Health Ministry opposes common medical exam

New Delhi: The Union Health Ministry has opposed the proposal by the Medical Council of India to conduct a combined enterance exam for private and government medical institutes. Health Ministry says it is not possible to conduct common entrance tests for private and government institutes.

The Supreme Court had on October 22 sought responses within four weeks from the Centre and all states and union territories on the plea by Medical Council of India seeking to start single eligibility-cum-entrance examination for MBBS and post-graduate medical courses in the country.A Bench comprising Justices RV Raveendran and HS Gokhale had issued notices to the Centre and all state governments and union territories.

The court's order came after MCI filed an application seeking impleadment of all states and union territories as parties to the writ petition seeking a common entrance examination for admission to MBBS and post—graduate medical courses.However, the Bench said before passing any direction, it has to hear various stakeholder as state governments, private medical colleges and those run by the minorities may have some objections.

The Bench began by asking the MCI counsel and senior advocate Amrender Sharan as to "who is going to conduct the examination", to which he said CBSE has been authorised for the purpose.He said the candidates will be given a national as well as state ranks and 50 per cent of the seats would be for general candidates while 40 per cent will be reserved for quota candidates who will be given rank separately.At this point, the Bench wanted to know about the candidates for the states.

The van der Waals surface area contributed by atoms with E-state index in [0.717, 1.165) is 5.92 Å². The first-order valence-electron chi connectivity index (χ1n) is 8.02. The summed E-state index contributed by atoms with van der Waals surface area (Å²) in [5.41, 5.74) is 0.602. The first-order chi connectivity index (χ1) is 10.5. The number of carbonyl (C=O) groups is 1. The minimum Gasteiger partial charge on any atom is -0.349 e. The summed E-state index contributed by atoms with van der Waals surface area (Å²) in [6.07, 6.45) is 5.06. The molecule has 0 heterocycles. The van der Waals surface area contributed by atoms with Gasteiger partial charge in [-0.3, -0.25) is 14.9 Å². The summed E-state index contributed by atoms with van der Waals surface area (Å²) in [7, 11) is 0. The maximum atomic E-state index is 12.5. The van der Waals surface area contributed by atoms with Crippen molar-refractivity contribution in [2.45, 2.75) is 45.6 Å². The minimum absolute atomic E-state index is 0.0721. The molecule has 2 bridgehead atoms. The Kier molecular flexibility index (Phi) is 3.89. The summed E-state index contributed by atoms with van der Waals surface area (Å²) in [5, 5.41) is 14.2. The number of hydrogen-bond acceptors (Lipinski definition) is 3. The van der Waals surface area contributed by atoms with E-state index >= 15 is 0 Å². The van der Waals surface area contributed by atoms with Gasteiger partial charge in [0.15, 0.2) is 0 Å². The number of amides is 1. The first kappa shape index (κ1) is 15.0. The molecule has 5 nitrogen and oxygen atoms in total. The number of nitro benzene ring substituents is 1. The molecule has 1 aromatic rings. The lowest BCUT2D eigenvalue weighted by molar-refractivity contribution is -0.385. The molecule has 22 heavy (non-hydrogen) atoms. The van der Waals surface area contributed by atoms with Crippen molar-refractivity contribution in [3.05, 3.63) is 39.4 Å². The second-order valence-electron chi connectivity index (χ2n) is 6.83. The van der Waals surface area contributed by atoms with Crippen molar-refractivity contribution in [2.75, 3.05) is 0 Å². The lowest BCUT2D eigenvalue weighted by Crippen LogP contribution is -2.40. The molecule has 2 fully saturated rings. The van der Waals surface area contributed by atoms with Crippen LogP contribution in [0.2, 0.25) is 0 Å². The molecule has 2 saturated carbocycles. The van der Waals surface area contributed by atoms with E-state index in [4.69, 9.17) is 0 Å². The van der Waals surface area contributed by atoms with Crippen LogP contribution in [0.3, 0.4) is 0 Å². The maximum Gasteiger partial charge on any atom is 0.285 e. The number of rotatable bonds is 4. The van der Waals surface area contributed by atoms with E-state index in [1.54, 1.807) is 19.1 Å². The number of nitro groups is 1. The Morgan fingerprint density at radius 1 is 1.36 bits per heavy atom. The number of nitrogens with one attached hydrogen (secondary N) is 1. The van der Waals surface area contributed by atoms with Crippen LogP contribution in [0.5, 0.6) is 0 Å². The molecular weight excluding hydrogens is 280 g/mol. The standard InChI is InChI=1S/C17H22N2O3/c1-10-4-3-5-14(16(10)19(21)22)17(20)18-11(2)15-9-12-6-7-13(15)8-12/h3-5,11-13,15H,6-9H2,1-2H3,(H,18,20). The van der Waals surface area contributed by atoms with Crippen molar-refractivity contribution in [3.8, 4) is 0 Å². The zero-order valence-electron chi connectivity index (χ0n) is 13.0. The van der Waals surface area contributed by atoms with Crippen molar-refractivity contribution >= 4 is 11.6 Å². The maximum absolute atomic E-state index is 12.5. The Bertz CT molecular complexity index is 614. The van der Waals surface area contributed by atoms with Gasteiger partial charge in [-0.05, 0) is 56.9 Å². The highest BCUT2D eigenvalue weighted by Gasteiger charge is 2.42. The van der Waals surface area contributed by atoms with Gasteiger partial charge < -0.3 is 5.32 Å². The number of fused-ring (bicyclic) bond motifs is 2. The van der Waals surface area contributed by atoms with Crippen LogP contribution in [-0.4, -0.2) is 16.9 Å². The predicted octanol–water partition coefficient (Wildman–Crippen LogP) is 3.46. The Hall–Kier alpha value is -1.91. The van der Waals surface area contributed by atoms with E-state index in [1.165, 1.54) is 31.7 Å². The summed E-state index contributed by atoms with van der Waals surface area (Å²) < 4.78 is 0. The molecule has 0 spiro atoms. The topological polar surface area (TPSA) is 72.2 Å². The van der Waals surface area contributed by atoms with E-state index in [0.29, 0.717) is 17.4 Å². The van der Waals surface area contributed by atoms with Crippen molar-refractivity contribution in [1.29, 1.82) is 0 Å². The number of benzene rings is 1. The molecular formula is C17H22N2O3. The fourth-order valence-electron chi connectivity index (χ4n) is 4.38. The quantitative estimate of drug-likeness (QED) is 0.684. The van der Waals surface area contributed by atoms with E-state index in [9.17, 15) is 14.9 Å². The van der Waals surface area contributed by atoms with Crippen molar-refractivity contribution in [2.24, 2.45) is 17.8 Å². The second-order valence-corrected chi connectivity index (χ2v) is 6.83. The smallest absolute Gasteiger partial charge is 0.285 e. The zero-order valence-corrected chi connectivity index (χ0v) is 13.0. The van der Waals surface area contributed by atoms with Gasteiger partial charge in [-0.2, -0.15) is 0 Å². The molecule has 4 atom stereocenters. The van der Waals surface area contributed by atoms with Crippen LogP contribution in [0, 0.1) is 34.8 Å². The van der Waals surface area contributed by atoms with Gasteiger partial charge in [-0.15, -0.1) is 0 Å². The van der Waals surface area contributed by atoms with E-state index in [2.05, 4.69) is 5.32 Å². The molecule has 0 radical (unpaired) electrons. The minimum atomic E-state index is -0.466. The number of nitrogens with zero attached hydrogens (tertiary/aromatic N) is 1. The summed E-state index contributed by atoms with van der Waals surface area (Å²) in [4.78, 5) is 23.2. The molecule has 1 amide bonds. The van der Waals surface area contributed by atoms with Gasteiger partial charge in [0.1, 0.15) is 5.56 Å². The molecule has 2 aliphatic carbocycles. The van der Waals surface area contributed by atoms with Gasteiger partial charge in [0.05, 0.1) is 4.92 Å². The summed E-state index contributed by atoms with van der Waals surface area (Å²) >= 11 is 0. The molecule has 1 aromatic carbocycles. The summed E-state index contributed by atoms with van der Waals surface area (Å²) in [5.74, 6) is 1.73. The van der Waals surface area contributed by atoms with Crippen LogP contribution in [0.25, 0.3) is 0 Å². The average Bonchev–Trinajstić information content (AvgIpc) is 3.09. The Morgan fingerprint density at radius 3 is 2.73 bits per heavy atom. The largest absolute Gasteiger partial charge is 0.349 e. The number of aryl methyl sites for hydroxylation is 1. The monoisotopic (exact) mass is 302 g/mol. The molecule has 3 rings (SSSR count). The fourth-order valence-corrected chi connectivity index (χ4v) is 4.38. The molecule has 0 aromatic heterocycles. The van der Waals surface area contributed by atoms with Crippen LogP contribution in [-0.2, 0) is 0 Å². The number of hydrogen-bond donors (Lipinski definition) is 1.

Senior advocate Ashok Desai, who was appearing for Tamil Nadu, said it already has a common entrance test for colleges in the state.The Bench also wanted to know from MCI as to "how can it deride the rights of the private medical university to hold entrance examination".Further, the Bench said there are certain minority institutions like Christian Medical College which conducts its entrance by itself."What is the hurry," the Bench said and permitted MCI to implead states as party to the petition.
"Your intention may be noble but we have to hear all parties including private colleges," the Bench said adding the CMC and other minority institutions have been holding their entrance tests for the last 50 years.During the last hearing on September 17, the Centre had told the bench that it had approved the proposal of MCI for amendment of regulations relating to a common entrance test for medical courses.
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